The truth is that, after they are planted, native plant cultivars (unless they are sterile) resume the same cross-pollination that seed-grown plants do and are subject to the same evolutionary pressures.
Don’t get me wrong: a landscape filled with a single vegetatively-propogated cultivar would have less genetic diversity than one filled with seed-grown plants. But this is rare: most native plants that have cultivars have many different cultivars. A landscape filled with a mix of different cultivars plus some seed-grown plants will, after a few generations of plants, be quite genetically diverse.
And, finally, just because a plant is cultivar that DOESN’T mean it isn’t seed grown: up to 30% of cultivars are actually grown from seeds.
Just as the industry claims cultivars are better or improved, they could easily be considered inferior once a threat begins to affect them – pest, environmental stress, changes in climate, etc.
For one thing, they are just making this up: a completely hypothetical threat that no one has ever actually witnessed.
Second, we have two great examples of precisely the opposite effect. Cultivars of American Elm and American Chestnut, bred specifically to reduce the impact of Dutch Elm Disease and Chestnut Blight respectively, illustrate a key role that a wise policy on the use of cultivars of native plants can play. Without the careful work to breed and clone disease-resistant variants of these mighty giants, both species could have – literally – gone the way of the dodo.
Other Concerns or Unknowns Regarding Nativar Usage
• Loss of wildlife habitat
• Loss of pollinator habitat
In fairness, immediately after highlighting these “concerns” the position statement includes a disclaimer: “There are too many unknowns and not enough research results regarding these other concerns to make the decision to use or not use nativars. “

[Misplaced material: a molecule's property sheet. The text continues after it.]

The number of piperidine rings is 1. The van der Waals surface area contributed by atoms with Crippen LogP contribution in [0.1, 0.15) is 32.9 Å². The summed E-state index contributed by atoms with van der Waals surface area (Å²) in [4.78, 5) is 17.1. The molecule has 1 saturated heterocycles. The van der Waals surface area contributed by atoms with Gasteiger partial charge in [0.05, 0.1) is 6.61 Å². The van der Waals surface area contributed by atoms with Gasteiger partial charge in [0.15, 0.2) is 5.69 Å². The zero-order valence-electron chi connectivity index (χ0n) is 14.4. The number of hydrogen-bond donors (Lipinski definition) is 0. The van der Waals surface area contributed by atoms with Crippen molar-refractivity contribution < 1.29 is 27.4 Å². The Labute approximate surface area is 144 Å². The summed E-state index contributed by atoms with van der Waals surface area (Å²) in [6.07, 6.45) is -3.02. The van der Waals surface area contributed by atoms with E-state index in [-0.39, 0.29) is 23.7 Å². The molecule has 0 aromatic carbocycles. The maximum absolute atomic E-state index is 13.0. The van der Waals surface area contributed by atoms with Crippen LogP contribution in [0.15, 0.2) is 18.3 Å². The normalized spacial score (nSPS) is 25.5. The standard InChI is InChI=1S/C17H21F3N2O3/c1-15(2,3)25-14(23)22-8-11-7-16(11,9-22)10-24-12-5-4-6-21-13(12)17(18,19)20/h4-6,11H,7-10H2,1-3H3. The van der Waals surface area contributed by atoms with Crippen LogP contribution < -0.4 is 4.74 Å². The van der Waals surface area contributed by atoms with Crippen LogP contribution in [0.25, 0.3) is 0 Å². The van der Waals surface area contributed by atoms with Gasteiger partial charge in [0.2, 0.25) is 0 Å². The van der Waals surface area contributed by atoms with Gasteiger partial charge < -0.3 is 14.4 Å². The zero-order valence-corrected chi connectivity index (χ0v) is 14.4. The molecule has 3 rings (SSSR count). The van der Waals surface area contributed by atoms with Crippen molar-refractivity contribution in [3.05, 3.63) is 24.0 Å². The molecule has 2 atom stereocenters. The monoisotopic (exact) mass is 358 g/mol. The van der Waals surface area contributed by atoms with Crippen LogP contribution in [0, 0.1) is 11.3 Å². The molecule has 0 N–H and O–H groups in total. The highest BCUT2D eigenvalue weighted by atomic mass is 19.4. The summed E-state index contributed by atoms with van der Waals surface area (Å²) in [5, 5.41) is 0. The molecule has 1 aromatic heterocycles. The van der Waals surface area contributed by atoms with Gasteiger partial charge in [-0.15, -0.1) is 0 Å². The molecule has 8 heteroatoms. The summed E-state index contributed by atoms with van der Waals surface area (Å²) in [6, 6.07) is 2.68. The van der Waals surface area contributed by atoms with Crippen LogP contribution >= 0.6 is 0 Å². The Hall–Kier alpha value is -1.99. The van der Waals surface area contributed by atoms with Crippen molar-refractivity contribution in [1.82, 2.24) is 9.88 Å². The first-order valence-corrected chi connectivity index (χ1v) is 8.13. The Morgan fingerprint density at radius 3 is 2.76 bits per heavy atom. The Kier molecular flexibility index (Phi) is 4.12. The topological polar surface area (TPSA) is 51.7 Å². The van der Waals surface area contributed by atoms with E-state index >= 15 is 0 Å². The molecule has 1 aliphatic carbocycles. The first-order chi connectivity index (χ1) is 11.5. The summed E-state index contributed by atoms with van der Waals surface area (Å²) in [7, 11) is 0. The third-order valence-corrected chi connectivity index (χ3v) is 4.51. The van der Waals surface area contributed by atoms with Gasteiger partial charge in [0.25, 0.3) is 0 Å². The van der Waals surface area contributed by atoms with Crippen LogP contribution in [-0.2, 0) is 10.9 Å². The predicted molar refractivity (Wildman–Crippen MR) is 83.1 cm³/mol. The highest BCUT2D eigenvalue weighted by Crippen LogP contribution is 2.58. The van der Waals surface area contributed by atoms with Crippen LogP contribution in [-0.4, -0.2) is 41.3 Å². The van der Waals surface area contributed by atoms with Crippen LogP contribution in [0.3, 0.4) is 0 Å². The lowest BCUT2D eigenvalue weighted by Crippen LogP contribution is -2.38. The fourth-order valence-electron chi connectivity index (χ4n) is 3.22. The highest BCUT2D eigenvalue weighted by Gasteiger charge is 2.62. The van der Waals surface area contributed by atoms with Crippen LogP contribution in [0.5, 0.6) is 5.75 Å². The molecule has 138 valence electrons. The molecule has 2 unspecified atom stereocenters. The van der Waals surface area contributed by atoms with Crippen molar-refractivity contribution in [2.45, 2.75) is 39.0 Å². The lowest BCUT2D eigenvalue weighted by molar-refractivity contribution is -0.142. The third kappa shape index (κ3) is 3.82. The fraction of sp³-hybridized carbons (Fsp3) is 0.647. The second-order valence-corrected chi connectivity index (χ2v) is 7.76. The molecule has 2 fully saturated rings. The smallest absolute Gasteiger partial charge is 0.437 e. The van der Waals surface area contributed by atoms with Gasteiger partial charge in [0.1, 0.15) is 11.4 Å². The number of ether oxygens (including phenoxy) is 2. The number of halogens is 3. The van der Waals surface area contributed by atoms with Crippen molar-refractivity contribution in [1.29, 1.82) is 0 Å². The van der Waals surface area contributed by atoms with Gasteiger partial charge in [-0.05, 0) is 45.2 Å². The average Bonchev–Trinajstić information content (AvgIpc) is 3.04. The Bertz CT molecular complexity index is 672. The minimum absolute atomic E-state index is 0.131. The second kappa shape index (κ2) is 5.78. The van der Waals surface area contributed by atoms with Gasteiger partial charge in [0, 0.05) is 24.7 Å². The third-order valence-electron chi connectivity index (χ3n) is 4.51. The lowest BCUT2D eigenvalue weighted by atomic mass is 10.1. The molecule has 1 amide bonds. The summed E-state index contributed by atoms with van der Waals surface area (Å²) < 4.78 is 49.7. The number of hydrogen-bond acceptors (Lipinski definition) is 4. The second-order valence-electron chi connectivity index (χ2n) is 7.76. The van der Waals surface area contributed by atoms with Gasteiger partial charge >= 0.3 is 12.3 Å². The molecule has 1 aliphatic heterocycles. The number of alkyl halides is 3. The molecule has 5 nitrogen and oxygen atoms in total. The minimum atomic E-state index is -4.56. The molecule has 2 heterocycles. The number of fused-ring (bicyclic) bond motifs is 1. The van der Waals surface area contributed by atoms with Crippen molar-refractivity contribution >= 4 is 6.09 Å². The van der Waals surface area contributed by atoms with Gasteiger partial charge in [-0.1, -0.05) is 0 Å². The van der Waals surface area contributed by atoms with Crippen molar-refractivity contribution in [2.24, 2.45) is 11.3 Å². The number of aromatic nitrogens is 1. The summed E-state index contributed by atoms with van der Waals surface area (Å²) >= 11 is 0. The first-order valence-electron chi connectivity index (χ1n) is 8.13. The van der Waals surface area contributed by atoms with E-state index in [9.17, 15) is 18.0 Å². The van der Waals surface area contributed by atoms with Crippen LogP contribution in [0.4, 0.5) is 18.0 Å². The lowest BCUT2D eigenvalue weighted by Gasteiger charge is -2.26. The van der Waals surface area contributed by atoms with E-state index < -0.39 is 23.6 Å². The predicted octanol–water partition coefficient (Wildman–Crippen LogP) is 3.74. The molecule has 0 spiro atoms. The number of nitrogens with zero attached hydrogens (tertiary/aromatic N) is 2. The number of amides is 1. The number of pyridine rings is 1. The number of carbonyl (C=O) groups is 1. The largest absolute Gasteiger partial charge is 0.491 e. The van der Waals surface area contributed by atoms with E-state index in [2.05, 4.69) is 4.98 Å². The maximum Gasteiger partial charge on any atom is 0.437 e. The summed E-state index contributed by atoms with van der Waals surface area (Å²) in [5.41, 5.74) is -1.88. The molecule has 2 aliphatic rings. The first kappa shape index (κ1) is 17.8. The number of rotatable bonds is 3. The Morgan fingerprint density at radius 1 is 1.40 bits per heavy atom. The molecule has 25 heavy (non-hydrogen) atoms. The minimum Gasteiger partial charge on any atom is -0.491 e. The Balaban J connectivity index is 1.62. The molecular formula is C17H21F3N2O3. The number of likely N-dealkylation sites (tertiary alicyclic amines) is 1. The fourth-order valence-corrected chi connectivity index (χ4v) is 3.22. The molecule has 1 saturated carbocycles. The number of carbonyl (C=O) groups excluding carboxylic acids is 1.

In some cases, native cultivars underperform the seed-grown variants in ecological function but in other cases they outperform. Bascially, it depends.
So, what is my bottom line on native plant cultivars?
- Native plant cultivars ARE native plants.
- If your design permits it, and they are available, choose plants that are seed-grown from seed collected at a local wild source.
- If you design demands a cultivar, choose ones that are most similar in form to the local ecotype.
- Avoid native plant cultivars which have flowers, berries, or leaves that are markedly different from the wild variants.
At a big picture level, I entirely support the goals of Wild Ones:
In a time of climatic uncertainty, it is important to protect the natural environment we live in. Without it, we cannot survive. Part of that protection strategy is to create our own native gardens to:
• connect corridors for songbirds, pollinators, etc.;
• incorporate species of our natural heritage;
• reduce use of potentially invasive garden plants;
• reduce water, fertilizer and chemical usage;
• educate our family and neighbors; and
• support local native plant growers.
Where I think they go wrong is in taking a position that native plant cultivars can never support those goals.
Every day, in my own gardens and those of customers, I see first-hand evidence that they can.
© 2014 – 2015, Vincent Vizachero. All rights reserved. This article is the property of Native Plants and Wildlife Gardens. We have received many requests to reprint our work. Our policy is that you are free to use a short excerpt which must give proper credit to the author, and must include a link back to the original post on our site. Please use the contact form above if you have any questions.